Rowers would 'do it again'

TWO RAF officers who failed to cross the finishing line of a transatlantic race after rowing for 3,000 nautical miles said today they would be prepared to take on the challenge again.

TWO RAF officers who failed to cross the finishing line of a transatlantic race after rowing for 3,000 nautical miles said today they would be prepared to take on the challenge again.

Squadron Leader Matt Stowers, 33, of Teignmouth, Devon and Flight Lieutenant Mark Jacklin, 34, who was born in Portsmouth, Hants, and grew up in Ipswich, Suffolk, had to be towed home for the last mile because of bad weather and problems with their 24ft boat.

The pair, who are members of the RAF Regiment and based at RAF Honington, in Suffolk, left the Canary Islands with 15 other boats on October 19 for the 2003 Atlantic Challenge. They arrived in Port St Charles, Barbados, on January 5 after 78 days at sea.

The servicemen, who are both married, had hoped to beat the existing world record by reaching the finish in less than than 41 days but were hampered by three severe storms.

Only six boats finished the race - one is still at sea.

Squadron Leader Stowers said they were faced with bad weather and a technical problem which meant that only one of them could row when they were within sight of the finish.

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They had the option of spending another three or four days rowing around the island to find a different route into port or accepting a tow.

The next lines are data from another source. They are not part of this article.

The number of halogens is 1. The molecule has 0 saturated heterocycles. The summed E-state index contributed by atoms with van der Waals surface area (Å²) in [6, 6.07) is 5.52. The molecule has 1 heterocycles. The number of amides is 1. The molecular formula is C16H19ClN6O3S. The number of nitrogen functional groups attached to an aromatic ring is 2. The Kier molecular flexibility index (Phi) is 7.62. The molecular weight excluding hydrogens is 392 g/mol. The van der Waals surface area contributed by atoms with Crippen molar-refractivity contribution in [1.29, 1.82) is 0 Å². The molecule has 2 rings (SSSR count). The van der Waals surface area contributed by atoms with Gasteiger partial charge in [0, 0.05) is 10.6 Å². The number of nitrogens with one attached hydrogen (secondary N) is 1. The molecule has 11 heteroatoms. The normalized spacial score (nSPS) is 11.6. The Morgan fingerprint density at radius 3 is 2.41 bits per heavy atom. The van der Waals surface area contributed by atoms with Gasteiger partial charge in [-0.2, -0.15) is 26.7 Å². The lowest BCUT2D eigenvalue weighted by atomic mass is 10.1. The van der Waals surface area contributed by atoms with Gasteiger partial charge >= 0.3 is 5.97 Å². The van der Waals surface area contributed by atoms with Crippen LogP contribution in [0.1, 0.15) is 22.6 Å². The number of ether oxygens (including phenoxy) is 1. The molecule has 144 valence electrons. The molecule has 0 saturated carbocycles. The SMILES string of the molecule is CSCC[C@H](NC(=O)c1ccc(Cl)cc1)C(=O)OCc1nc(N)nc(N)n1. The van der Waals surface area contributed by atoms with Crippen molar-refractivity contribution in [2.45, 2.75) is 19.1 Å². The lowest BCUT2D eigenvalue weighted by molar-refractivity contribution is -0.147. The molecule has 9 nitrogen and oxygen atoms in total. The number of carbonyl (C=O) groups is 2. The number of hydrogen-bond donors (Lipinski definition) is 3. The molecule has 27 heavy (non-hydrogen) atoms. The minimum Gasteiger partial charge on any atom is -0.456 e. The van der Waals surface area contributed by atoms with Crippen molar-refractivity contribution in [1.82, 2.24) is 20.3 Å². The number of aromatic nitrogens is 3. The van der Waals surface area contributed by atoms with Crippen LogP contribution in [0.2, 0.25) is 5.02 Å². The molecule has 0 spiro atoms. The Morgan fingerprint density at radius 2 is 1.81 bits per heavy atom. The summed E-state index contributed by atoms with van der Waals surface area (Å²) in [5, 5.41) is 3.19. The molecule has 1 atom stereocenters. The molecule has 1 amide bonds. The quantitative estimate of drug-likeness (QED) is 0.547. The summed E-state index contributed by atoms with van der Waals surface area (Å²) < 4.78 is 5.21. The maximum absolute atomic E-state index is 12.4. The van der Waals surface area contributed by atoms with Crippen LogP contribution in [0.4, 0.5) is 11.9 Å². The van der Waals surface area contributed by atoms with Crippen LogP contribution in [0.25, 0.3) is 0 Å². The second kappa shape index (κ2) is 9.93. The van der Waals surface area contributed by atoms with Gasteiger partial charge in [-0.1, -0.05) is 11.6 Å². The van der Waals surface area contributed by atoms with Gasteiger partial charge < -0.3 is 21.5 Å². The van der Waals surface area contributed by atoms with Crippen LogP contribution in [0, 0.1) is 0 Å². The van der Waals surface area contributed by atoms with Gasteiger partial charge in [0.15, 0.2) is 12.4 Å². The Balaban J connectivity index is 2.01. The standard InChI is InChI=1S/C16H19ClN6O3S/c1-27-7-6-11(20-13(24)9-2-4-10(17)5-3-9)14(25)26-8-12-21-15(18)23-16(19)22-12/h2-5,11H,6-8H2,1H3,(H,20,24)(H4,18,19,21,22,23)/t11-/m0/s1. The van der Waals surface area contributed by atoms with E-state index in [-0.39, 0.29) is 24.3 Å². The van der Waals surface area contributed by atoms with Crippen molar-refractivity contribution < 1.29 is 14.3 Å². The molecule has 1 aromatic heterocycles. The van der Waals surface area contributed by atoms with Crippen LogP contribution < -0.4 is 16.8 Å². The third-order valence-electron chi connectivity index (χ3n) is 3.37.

"We were faced with an agonising decision. But we were down to our last 10 litres of water and our last three packets of noodles," he said. "But by accepting a tow into port we didn't technically finish the race even though we had rowed across an ocean. It was gutting.

"We have massive regrets. But there was nothing we could have done realistically. We had family and friends waiting for us but I didn't want to do anything. I was emotionally, physically and mentally shot away.

"I would be prepared to go out there again. I am not saying I will but I would be prepared to.'

Flight Lieutenant Jacklin added: "I agree. We would like to have finished the race. And there are so many things where we think we could do it differently or better if we did it again. But it's too early to think about doing it again at the moment.'

The pair had only taken up rowing 18 months before the race and hope their achievement will raise £30,000 for a children's charity.

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